Nicolette Dirk, finance writer, Justmoney.co.za
Consumers who purchased an old style retirement annuity may not be getting the best value as the product initially sold may not contain the benefits of new style products on the market.
This is according to Ian Young (pictured), director at LifeSense Financial Services, who added that should investors opt for buying a new product, the damage done to their wealth accumulation should be considered.
What actions should you take to remedy the situation?
Young said the retail environment, of which retirement annuities form a large part, is a long standing market where product design of years gone by place a heavy burden on the investor.
“Another challenge is around typical fees that these existing investors face being at the middle to high end of the scale, as per the Treasury’s own evidence, presented in its July 2013 paper.
Experience shows us that such fees are typically between 2.5% and 5%+ in the ‘historical’ market. It is plain therefore that in such circumstances between 40-60% of savings will be ‘lost’ if nothing is done,” said Young.
To move, or not to move?
Young said he has dealt in cases that revealed how termination penalties can wipe out close to 30% of a client’s accumulated savings.
“A current example is a 36 year old female, with R70, 000.00 accumulated savings – and proposed penalties of R19, 000. A seemingly complicating factor in this case is that contributions are low – a shade under R500 per month. So at face value it appears that little can be done,” said Young.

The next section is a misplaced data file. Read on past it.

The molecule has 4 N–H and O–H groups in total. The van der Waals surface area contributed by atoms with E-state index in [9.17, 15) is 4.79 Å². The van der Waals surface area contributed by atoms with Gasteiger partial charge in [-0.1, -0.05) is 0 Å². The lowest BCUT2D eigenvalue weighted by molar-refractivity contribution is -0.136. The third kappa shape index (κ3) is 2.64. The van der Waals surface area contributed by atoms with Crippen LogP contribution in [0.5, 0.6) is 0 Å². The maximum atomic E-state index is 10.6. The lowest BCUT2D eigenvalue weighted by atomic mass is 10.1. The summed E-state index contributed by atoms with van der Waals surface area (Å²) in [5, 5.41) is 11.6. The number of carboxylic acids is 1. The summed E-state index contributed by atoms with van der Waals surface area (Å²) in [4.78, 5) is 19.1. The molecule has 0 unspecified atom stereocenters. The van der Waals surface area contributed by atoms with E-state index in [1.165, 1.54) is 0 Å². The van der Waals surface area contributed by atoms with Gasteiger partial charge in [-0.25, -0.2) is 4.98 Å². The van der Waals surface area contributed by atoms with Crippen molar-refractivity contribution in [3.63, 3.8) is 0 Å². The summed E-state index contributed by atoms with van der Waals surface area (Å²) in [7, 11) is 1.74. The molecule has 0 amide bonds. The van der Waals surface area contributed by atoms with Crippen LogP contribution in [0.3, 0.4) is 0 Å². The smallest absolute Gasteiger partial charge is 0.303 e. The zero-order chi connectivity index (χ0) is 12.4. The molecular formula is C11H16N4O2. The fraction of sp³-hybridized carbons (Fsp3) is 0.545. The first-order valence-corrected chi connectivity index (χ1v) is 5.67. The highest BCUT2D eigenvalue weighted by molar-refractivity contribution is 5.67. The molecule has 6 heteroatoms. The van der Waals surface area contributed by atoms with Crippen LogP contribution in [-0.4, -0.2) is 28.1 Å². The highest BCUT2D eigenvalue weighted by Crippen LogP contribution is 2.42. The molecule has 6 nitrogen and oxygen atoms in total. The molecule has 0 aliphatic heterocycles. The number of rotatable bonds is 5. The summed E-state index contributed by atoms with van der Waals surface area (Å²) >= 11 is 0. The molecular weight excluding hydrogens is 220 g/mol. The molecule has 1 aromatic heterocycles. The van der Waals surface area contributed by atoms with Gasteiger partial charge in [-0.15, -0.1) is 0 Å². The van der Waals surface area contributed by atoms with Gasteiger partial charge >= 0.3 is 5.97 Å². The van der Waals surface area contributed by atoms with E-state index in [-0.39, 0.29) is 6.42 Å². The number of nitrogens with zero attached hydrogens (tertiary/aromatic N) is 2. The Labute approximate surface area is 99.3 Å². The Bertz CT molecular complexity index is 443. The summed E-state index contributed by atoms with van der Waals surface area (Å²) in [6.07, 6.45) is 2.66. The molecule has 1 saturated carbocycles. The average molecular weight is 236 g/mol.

But despite this case appearing as a no-hope situation, Young said that proposing alternatives resulted in an extreme drop in annual fees from over 5.5% to an acceptable level. The utilisation of a passively managed fund in the place of a balanced managed fund, the “crossover” from a loss position to breakeven - and thereafter a more favourable fund accumulation - can be achieved in approximately four years.
Would it be worth the risk?
Young said it is quite a hard call to make for an individual who has to face the prospect of an immediate “paper” loss and no guarantee of future returns.
“But given the time horizon to remedy this and the potential upside, it is certainly a discussion worth having. Most advisors I speak to are initially surprised by this result – but are more than happy to take up this discussion. It is potentially a win for both parties,” said Young.
Advisors, however, need to ensure they are conversant with low cost, non-traditional suppliers who offer ‘wholesale’ pricing in the retail space.
“Care still needs to be taken to ensure that one compares apples with apples as the industry shrugs off the mantle of opaque disclosure.
Too often there still appears to be ‘partial’ disclosure in certain sectors. The authorities appear to be cognisant of this and the sooner that there is forced, full and proper disclosure of all layers of fees, the better placed the overall industry will be. Transparency is strength, not weakness, and so needs to be embraced,” said Young.